Many of the roars from the ‘roaring 1920s’ came from the back of a Bentley 3 Litre. It’s a machine affiliated with flapping skirts, jazz, and daredevil aviation pioneers. Its very name conjures up thoughts of the brash and carefree spirit of the inter-war years. With good reason, too – these cars were exceptionally famous in period and remain so today. They dominated motorsport in their heyday with outright wins at the Le Mans 24 Hours in 1924 and again in 1927, among their crowning achievements.
That second win is perhaps the most famous. After the pair of leading works Bentley 4 1/2 Litre cars were wiped out in a big crash, the following 3 Litre referred to as ‘Old Number 7’ got off with lighter, yet still significant, damage. It took the lead and was nursed to the end of the race. Later, battle-scarred and bent Old 7 was rolled into the Savoy Hotel dining room during its own victory dinner. That’s something Bentley would pay homage to at a similar event in 2003, with its new Speed 8 the guest of honour.
I saw and pictured this singular 3 Litre at the Concours of Elegance in 2020. It may not have been a Le Mans winner, but it’s still a special factory model built to celebrate Bentley‘s success at the 1922 Isle of Man Tourist Trophy. It’s also an extremely rare survivor, retaining many of its original bodywork (Vanden Plas), frame and mechanical components. It left WO Bentley’s works in Cricklewood, North London in September 1926 as a Red Label ‘Speed’ chassis. Speed models sit on a cut-down frame with a 9ft 9 1/2-inch wheelbase and are powered by a high-compression engine, driving the rear wheels through a close-ratio A-type transmission.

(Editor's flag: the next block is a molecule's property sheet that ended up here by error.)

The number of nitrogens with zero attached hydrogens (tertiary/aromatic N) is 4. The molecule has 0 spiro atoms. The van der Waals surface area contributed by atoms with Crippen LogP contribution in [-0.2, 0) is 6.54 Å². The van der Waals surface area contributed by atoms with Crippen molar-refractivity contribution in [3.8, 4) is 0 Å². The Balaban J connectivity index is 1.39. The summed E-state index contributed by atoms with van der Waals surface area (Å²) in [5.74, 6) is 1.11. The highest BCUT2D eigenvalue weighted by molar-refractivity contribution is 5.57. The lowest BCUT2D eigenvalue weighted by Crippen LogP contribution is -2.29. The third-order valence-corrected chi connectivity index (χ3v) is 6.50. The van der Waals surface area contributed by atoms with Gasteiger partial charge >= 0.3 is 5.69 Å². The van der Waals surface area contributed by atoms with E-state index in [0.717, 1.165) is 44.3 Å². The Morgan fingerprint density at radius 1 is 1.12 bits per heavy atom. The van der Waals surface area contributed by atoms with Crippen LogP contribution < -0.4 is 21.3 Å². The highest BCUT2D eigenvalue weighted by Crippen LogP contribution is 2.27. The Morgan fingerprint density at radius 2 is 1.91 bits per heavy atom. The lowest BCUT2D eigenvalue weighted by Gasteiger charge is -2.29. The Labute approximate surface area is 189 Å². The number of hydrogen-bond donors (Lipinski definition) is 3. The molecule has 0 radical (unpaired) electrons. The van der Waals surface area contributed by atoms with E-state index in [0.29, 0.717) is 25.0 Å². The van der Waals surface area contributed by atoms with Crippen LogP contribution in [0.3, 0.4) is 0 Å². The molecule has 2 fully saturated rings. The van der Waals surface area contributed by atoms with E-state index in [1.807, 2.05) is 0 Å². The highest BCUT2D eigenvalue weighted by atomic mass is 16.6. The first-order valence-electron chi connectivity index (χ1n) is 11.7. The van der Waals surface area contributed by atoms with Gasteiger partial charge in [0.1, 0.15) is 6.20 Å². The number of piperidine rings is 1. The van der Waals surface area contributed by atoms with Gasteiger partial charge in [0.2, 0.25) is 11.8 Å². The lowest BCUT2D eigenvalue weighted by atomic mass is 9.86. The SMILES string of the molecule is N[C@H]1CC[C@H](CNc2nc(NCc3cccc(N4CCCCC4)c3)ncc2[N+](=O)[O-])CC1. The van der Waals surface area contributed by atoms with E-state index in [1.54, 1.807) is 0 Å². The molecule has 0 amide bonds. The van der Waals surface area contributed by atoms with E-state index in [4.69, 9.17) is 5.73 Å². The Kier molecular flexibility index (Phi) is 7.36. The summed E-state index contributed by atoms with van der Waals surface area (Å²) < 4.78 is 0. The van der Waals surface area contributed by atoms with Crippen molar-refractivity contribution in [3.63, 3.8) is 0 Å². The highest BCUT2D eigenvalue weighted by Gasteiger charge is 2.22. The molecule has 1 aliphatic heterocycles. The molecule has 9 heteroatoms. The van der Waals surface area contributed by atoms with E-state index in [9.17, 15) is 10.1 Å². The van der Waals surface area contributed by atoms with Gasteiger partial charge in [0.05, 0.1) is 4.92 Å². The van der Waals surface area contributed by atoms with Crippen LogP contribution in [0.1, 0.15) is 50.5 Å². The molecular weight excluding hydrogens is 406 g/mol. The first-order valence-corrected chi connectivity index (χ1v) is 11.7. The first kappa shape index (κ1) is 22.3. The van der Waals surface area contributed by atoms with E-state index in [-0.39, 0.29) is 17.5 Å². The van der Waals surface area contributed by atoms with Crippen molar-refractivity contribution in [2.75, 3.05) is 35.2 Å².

Registered YR 509 in London, its first owner Eric Loder soon took it touring in the South of France, where it was photographed in Cannes for an article in The Autocar. It was originally finished in silver over maroon, and was repainted in green in the mid-1930s. Having survived the war unscathed, it was bought in the 1950s by well-known Bentley enthusiast Phillip Mann, who used the car to take its current owner to school. The car spent some time in the 1960s and 1970s in the US, and was repatriated in the mid-1980s. The most recent of its two restorations was carried out to an exceptionally high and sympathetic standard by vintage car specialist Thornley Kelham.
3.0-litre, inline-four, water-cooled, OHC, 80bhp twin ‘sloper’ SU carbs
Front engine, four-speed manual transmission, rear-wheel drive, separate steel chassis, aluminium bodywork by Vanden Plas on an ash frame, semi-elliptic leaf springs all round with Hartford shock absorbers, rear drum brake
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